Breaking

The Hidden Secrets Built Into Medieval Castles That Most People Never Knew Existed

The first time you probably heard of a castle was when someone was reading fairy tales before bed. Perhaps you pictured them as the sparkling mansions where Cinderella and the other princesses found their happily ever-afters.
The truth is that castles aren’t all embellished with gold and gems. In reality, when castles were erected during the medieval era, they served a very specific purpose: to defend and protect the people behind their walls.

Today’s castles might be museums or houses for royalty, but when the original medieval castles were built, they were designed to serve as fortresses during times of war. All of the planning that went into them was about defending the grounds from enemies.
When you think of a castle’s first line of defense, you probably imagine a moat, right? Traditionally, a moat was a large body of water that circled the castle and separated it from the land. But it wasn’t there to keep enemies from crossing…

For people designing most castles, their biggest fear was that their enemies might digunderneath the walls to gain entry. If there was a moat, it ensured that any tunnels would be immediately flooded.
In fact, for some castles, the moat wasn’t even located outside the place at all! Instead, it could be found between the first and second walls of the castle. That way, anyone digging a tunnel would get a truly unpleasant surprise…
Speaking of unpleasant surprises, moats didn’t exist solely to keep invaders from digging tunnels to gain entry, either. The moats served other purposes for those living in the castle. For instance, they made for a great way to dispose of human waste.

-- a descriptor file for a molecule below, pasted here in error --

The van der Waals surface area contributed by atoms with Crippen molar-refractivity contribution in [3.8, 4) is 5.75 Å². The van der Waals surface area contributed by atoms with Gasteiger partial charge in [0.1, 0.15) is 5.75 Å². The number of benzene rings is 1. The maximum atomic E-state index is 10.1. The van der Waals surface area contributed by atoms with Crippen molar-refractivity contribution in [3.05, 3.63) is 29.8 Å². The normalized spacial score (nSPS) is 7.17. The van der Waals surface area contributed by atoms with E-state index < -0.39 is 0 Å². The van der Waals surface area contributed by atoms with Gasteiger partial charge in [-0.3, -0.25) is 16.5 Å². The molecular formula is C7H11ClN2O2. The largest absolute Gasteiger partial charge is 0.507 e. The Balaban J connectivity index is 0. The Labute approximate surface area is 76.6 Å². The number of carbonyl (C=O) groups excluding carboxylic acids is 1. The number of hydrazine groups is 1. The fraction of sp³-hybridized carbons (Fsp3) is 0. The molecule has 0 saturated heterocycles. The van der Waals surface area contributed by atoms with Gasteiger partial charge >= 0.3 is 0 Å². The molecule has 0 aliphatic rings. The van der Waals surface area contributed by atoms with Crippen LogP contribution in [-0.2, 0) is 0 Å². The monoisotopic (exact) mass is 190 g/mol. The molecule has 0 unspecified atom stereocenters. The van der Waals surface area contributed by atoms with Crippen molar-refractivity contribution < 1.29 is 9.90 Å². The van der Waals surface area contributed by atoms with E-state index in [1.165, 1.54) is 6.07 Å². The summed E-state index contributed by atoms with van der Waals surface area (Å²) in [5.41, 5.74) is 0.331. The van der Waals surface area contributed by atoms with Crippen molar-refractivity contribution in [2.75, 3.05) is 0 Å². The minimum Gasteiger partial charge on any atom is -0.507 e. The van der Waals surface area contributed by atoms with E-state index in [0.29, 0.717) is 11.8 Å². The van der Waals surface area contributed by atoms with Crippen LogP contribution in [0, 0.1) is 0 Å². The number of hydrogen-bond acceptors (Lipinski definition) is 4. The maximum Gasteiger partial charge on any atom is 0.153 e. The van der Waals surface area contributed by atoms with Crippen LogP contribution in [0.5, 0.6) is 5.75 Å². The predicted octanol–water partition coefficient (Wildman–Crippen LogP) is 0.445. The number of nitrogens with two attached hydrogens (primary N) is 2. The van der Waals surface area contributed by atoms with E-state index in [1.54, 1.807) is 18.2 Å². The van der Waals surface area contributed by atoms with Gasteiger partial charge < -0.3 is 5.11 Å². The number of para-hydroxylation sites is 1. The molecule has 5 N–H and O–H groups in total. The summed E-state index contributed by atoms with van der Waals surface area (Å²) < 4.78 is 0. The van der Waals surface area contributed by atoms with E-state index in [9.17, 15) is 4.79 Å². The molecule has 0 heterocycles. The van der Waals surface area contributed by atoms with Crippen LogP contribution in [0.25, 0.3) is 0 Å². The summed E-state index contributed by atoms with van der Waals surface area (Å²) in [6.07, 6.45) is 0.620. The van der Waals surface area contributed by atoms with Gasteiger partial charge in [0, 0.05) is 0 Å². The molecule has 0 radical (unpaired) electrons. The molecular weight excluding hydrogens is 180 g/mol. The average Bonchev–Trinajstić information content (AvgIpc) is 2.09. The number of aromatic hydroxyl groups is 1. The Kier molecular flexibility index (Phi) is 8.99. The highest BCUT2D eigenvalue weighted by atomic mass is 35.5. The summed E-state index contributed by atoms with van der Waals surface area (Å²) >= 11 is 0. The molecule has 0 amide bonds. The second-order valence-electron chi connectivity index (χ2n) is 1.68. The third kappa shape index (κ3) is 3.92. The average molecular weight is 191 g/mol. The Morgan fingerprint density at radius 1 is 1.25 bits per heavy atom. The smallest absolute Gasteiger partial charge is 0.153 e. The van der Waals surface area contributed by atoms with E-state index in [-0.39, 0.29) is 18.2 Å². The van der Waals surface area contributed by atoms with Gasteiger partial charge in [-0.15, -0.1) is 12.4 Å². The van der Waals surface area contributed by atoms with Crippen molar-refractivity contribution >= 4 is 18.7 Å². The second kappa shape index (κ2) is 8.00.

When it came to other methods of protecting the castle, one of the oldest traditions in design was the concentric circles of defense. Looking at this castle from above, you can see how the circles were created to make entry very difficult.
Concentric circles of defense were designed to act as a series of obstacles. While the layout of medieval castles might be all too familiar to us when it comes to how we look at castles today, they were a true innovation in the world of design when they were originally built.

The concentric circles of defense meant that invading armies would have to conquer one obstacle after another, slowing them down as they made their assault on the castle. First there was a wall, then there was a moat, then another wall, a keep, and so forth…
The main gate of the castle might look imposing, but to our modern eyes that’s all it is. The truth of the matter is that, during medieval times, the main gate of the castle was more than intimidating; it was downright deadly!
The main gate was often comprised of two barriers. If invaders made it past the first entryway, they could become trapped between the first and the second gate by the castle’s inhabitants. They might think that their siege was going to be successful, but they were wrong.

The invading soldiers would then be trapped in one of the castle courtyards, and this wasn’t pleasant to say the least. There were thin slits in the courtyard walls that allowed the castle inhabitants to fire upon the trapped intruders.
The secret fortifications of castles doesn’t end there, either. Even the stairwells played an important role. Most of them were designed to be deliberately narrow and to spiral up in a clockwise fashion—and there was a very sneaky reason why.
They were designed this way so that soldiers running up them would have their sword-hands (usually their right) against the wall. The narrow and curving stairs would make it that much harder for them to reach for their weapons.
Of course, the people who lived inside of the castle would know the layout of the space very well, right down to the crowded, cramped, and narrow staircases. This gave them the ultimate advantage should intruders breach the walls.
Secret passages were a critical part of the design of any and every castle that was built. These passages could serve many different purposes, including allowing a means of escape for those who lived in the castle.

These secret passages could also lead to rooms where the castle’s inhabitants could take shelter. In the event of a siege, they could also serve as a great way of getting much-needed supplies and other assistance into the castle.
Sometimes the secret passages led to secondary wells for the castle’s inhabitants in case the attackers breached their walls of defense and poisoned their drinking supplies. Castles may be glamorous, but they were also critical war fortresses.

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